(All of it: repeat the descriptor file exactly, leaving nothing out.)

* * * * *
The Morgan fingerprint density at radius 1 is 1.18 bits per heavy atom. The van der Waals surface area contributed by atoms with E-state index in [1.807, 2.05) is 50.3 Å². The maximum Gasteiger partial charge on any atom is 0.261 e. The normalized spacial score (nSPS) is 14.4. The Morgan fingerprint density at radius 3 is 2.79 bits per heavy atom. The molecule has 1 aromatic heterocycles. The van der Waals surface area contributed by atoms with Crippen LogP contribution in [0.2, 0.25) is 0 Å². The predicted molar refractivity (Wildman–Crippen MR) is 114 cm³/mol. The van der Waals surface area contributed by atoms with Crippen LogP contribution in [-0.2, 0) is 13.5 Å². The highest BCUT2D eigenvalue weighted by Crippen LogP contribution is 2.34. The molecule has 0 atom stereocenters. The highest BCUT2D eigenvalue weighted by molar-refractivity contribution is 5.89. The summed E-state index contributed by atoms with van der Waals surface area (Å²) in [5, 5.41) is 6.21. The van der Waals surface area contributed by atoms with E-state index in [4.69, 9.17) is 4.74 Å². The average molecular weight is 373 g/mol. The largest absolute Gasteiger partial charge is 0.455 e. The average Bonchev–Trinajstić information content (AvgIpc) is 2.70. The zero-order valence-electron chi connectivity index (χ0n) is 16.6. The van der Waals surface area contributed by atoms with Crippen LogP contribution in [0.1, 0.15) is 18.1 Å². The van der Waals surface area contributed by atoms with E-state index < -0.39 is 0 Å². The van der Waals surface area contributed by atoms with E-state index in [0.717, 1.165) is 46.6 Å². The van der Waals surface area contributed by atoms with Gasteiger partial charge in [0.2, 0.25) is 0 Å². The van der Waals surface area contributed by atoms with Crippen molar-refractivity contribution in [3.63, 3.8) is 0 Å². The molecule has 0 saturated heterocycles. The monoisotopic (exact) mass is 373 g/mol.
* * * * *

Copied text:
The Morgan fingerprint density at radius 1 is 1.18 bits per heavy atom. The van der Waals surface area contributed by atoms with E-state index in [1.807, 2.05) is 50.3 Å². The maximum Gasteiger partial charge on any atom is 0.261 e. The normalized spacial score (nSPS) is 14.4. The Morgan fingerprint density at radius 3 is 2.79 bits per heavy atom. The molecule has 1 aromatic heterocycles. The van der Waals surface area contributed by atoms with Crippen LogP contribution in [0.2, 0.25) is 0 Å². The predicted molar refractivity (Wildman–Crippen MR) is 114 cm³/mol. The van der Waals surface area contributed by atoms with Crippen LogP contribution in [-0.2, 0) is 13.5 Å². The highest BCUT2D eigenvalue weighted by Crippen LogP contribution is 2.34. The molecule has 0 atom stereocenters. The highest BCUT2D eigenvalue weighted by molar-refractivity contribution is 5.89. The summed E-state index contributed by atoms with van der Waals surface area (Å²) in [5, 5.41) is 6.21. The van der Waals surface area contributed by atoms with E-state index in [4.69, 9.17) is 4.74 Å². The average molecular weight is 373 g/mol. The largest absolute Gasteiger partial charge is 0.455 e. The average Bonchev–Trinajstić information content (AvgIpc) is 2.70. The zero-order valence-electron chi connectivity index (χ0n) is 16.6. The van der Waals surface area contributed by atoms with Crippen LogP contribution in [0.1, 0.15) is 18.1 Å². The van der Waals surface area contributed by atoms with E-state index < -0.39 is 0 Å². The van der Waals surface area contributed by atoms with E-state index in [0.717, 1.165) is 46.6 Å². The van der Waals surface area contributed by atoms with Gasteiger partial charge in [0.2, 0.25) is 0 Å². The van der Waals surface area contributed by atoms with Crippen molar-refractivity contribution in [3.63, 3.8) is 0 Å². The molecule has 0 saturated heterocycles. The monoisotopic (exact) mass is 373 g/mol.